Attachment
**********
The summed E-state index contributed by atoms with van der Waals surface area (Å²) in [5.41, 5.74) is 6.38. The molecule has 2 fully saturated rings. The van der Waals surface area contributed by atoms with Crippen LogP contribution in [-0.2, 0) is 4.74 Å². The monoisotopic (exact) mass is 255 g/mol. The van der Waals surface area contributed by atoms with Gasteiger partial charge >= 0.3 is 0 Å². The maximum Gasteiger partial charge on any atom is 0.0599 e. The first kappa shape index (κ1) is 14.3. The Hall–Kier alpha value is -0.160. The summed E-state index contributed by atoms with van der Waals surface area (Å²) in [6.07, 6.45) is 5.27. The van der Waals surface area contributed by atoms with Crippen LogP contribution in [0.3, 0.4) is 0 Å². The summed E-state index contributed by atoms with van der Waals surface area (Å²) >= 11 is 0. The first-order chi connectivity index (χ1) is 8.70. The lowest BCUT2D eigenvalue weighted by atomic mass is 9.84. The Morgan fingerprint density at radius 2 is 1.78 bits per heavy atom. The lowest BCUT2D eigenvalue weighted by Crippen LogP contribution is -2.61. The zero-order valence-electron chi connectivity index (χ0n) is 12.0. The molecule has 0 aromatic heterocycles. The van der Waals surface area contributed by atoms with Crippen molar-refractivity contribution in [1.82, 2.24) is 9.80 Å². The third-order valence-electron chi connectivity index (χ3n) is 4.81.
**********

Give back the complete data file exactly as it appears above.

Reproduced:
The summed E-state index contributed by atoms with van der Waals surface area (Å²) in [5.41, 5.74) is 6.38. The molecule has 2 fully saturated rings. The van der Waals surface area contributed by atoms with Crippen LogP contribution in [-0.2, 0) is 4.74 Å². The monoisotopic (exact) mass is 255 g/mol. The van der Waals surface area contributed by atoms with Gasteiger partial charge >= 0.3 is 0 Å². The maximum Gasteiger partial charge on any atom is 0.0599 e. The first kappa shape index (κ1) is 14.3. The Hall–Kier alpha value is -0.160. The summed E-state index contributed by atoms with van der Waals surface area (Å²) in [6.07, 6.45) is 5.27. The van der Waals surface area contributed by atoms with Crippen LogP contribution in [0.3, 0.4) is 0 Å². The summed E-state index contributed by atoms with van der Waals surface area (Å²) >= 11 is 0. The first-order chi connectivity index (χ1) is 8.70. The lowest BCUT2D eigenvalue weighted by atomic mass is 9.84. The Morgan fingerprint density at radius 2 is 1.78 bits per heavy atom. The lowest BCUT2D eigenvalue weighted by Crippen LogP contribution is -2.61. The zero-order valence-electron chi connectivity index (χ0n) is 12.0. The molecule has 0 aromatic heterocycles. The van der Waals surface area contributed by atoms with Crippen molar-refractivity contribution in [1.82, 2.24) is 9.80 Å². The third-order valence-electron chi connectivity index (χ3n) is 4.81.